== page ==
Not only can you sell ancillary services at higher profit, but you create a stickier offer at a new acquisition cost of zero. Ironically, buyers would prefer to buy from a known seller than take a risk with someone new. They are waiting to be sold.
Yet few companies sell ancillary services well. Companies throw away billions every year on unproductive sales and marketing offers instead of being intentional about selling more to existing customers.
Imagine: you always wanted that BMW 5 Series. You research the dealer cost online, visit three dealerships, and drive the lucky salesman down to his knees. You feel great about yourself until the following year, when you experience the nightmare of every German car owner: a flat tire. Lacking the patience to shop, you fork over the $700 and hope it doesn't happen again before your lease runs out.
Here are five ways to extend your product or service offering with your existing customers.
1. Sell them financing.
Square and Amazon are all-in on financing because it's hugely profitable. Armed with data about merchants they control, they can pinpoint opportunities to fund lower-risk companies. According to Motley Fool, Amazon is even in talks with banks about providing check services.
One of our clients, a supplier to printers, started offering printing presses to round out their offering. They soon learned selling financing was more profitable than the presses themselves. It's not difficult to find banking partners who may be willing to lend to your customers while paying a hefty commission.
2. Cross-sell with a purpose.
While just selling more stuff to customers seems simple, many companies struggle to raise their average transaction.
In call centers, emerging technologies prompt agents to offer items complementary to those pulled up on their screens. Artificial intelligence will only magnify such opportunities as systems identify client buying history and demographic data in real time.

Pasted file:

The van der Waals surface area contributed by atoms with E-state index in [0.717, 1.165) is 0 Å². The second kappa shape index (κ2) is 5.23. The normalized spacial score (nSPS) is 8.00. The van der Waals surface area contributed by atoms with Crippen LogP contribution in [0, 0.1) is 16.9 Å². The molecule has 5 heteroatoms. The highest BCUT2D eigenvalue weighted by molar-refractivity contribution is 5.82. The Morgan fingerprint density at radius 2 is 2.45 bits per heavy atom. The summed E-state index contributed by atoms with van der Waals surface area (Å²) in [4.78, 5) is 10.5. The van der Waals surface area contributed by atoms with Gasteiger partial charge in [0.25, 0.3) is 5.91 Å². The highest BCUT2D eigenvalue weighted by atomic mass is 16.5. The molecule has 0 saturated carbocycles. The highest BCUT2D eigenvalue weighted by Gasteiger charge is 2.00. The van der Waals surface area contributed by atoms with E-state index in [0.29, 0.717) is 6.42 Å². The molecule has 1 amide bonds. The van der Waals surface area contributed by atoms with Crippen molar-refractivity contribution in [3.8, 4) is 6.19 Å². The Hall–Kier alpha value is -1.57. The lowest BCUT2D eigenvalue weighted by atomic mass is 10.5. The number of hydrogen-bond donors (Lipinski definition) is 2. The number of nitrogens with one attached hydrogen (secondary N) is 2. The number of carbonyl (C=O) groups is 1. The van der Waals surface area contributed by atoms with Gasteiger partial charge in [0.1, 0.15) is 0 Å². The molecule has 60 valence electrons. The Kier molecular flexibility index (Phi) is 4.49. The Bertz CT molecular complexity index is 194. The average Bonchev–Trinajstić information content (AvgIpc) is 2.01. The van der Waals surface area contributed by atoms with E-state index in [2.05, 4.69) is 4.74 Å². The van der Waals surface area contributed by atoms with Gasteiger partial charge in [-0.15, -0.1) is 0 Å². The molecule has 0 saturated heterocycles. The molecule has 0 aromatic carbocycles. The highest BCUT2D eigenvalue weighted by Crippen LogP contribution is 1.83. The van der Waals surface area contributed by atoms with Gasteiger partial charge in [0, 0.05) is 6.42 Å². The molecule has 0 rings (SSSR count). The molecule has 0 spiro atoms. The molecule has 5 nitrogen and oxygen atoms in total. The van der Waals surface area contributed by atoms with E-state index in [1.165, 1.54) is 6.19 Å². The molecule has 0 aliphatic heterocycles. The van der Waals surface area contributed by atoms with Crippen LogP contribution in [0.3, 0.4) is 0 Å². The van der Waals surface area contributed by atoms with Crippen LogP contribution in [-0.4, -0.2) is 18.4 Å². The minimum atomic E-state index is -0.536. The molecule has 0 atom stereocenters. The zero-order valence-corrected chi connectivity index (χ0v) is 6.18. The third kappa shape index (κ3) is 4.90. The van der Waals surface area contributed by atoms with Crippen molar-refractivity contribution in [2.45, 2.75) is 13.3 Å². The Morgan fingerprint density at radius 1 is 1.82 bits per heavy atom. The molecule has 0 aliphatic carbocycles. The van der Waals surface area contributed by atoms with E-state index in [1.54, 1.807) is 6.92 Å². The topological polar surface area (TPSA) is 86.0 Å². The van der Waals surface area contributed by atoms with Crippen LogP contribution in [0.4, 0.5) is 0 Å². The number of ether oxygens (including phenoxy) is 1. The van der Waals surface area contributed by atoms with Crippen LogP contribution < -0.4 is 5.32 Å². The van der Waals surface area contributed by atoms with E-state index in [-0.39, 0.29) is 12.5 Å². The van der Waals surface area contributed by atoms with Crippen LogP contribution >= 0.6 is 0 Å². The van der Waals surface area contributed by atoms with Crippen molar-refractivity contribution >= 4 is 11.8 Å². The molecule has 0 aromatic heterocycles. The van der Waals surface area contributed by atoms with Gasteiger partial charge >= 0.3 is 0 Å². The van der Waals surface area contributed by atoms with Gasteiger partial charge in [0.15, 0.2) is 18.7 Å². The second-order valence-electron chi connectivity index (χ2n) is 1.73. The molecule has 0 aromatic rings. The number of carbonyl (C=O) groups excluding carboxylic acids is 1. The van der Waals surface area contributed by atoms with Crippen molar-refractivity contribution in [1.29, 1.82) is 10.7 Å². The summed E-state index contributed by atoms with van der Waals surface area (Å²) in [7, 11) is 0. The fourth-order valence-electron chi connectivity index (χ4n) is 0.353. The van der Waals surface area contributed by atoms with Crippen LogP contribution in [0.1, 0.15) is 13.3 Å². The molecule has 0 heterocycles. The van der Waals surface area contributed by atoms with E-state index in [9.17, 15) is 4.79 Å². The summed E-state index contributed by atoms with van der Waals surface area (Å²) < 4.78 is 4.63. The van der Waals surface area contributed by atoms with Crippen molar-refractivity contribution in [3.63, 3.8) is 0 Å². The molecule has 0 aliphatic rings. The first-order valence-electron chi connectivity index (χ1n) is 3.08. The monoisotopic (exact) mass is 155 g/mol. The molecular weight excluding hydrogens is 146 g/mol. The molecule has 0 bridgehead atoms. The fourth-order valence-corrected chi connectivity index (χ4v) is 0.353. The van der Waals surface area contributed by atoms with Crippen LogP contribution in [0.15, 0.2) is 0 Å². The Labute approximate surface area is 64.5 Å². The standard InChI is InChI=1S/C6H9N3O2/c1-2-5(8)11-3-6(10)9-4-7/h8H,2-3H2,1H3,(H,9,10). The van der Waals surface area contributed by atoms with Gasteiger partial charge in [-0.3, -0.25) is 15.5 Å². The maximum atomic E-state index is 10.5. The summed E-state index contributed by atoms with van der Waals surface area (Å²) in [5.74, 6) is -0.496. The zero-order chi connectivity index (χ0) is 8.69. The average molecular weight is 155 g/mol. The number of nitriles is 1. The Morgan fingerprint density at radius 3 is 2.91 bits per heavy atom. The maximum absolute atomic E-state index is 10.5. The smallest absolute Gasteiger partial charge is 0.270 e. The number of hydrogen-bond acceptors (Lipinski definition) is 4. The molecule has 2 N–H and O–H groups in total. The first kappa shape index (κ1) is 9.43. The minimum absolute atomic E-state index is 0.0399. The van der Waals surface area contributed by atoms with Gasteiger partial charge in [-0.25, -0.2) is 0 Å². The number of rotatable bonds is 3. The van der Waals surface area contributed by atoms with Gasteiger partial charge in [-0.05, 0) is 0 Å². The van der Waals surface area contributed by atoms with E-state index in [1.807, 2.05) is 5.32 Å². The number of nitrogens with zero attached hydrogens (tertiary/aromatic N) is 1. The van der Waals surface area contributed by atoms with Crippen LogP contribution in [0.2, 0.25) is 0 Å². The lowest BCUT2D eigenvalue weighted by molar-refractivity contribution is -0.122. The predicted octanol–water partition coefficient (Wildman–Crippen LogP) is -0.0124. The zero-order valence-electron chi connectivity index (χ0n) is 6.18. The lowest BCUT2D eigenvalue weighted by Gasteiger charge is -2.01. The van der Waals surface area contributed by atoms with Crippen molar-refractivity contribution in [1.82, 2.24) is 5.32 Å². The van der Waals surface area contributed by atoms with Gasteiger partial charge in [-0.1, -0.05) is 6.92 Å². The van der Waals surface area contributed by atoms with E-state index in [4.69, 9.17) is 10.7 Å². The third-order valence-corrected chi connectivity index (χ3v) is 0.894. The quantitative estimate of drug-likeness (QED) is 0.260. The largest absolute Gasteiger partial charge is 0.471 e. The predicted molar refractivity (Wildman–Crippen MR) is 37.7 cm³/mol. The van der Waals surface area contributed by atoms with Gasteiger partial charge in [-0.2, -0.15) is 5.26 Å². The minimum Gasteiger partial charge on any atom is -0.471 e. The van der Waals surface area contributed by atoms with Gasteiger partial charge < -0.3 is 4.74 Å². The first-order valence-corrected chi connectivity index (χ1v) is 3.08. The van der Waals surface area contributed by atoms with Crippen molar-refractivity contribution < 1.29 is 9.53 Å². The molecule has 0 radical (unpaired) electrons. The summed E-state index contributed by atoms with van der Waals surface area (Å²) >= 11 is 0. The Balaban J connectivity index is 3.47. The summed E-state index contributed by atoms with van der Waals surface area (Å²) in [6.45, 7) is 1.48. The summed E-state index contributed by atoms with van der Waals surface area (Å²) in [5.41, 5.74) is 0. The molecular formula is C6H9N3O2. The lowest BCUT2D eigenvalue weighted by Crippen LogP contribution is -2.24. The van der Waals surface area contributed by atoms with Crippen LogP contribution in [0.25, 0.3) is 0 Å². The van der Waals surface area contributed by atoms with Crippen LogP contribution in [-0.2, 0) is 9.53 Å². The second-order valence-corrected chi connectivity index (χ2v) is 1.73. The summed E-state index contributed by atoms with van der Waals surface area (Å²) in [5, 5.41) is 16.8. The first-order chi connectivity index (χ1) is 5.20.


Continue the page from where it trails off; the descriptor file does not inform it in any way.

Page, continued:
Online, astute ecommerce providers are intentional about offering multiple choices for every product or service offering (such as a good-better-best), specifically designed to trade clients up. They often repeat this behavior at the shopping cart with more opportunities to promote accessories.
Companies that rely on cross-selling have systems to track their progress via separate lines on the income statement, key performance indicators and incentive plans specifically tied to such activities.
Finally, to cross-sell more effectively, use exception reporting to identify what your customers are buying and not buying.
3. Provide support or configuration.
Circa 2018, we are in a new world. Companies are not buying heavy, highly customized solutions. They're buying agile, easy-to-configure ones.
In a recent Vistage poll of small- and mid-market business owners (as a contributor to the Vistage Research Center, I helped craft the survey), the software application they were most likely to implement in 2018 was CRM (customer relationship management).
These tools are highly configurable and representative of the types of solutions companies will provide: low-cost, cloud-enabled and easy-to-implement. Yet users will need help from integrators who can configure to suit, as opposed to selling custom development.
4. Offer online education.
Clients love to have access to experts who can solve problems. Creating education is popular online because it's cheap. Creating "how-to" videos has never been easier.
Companies are providing step-by-step guides--often for free--only to upsell them on the value-added content for a fee. For example, there is a proliferation of legal support online for both consumers and businesses that may offer things like divorces or bankruptcy, with limited access to an attorney.
One of our clients created a portal to sell a financial services product, in effect to their own competition (thereby leveraging their salespeople). Then they sold a "certification" so salespeople had more credibility in the marketplace. Certifications are an easy sell because they provide third party validation.
5. Manage provider's inventory.
Providers of new products are often shocked to learn that big-box retailers expect them to manage their own inventory in their stores. But the savvy sellers build a competency in inventory management and then lever those systems with smaller retailers who need the help. This strategy can apply to B2B (business-to-business) as well.
Those companies who are managing inventory may not be able to charge a premium for it, but they can push high-margin products to the right locations at the right time, optimizing their profit.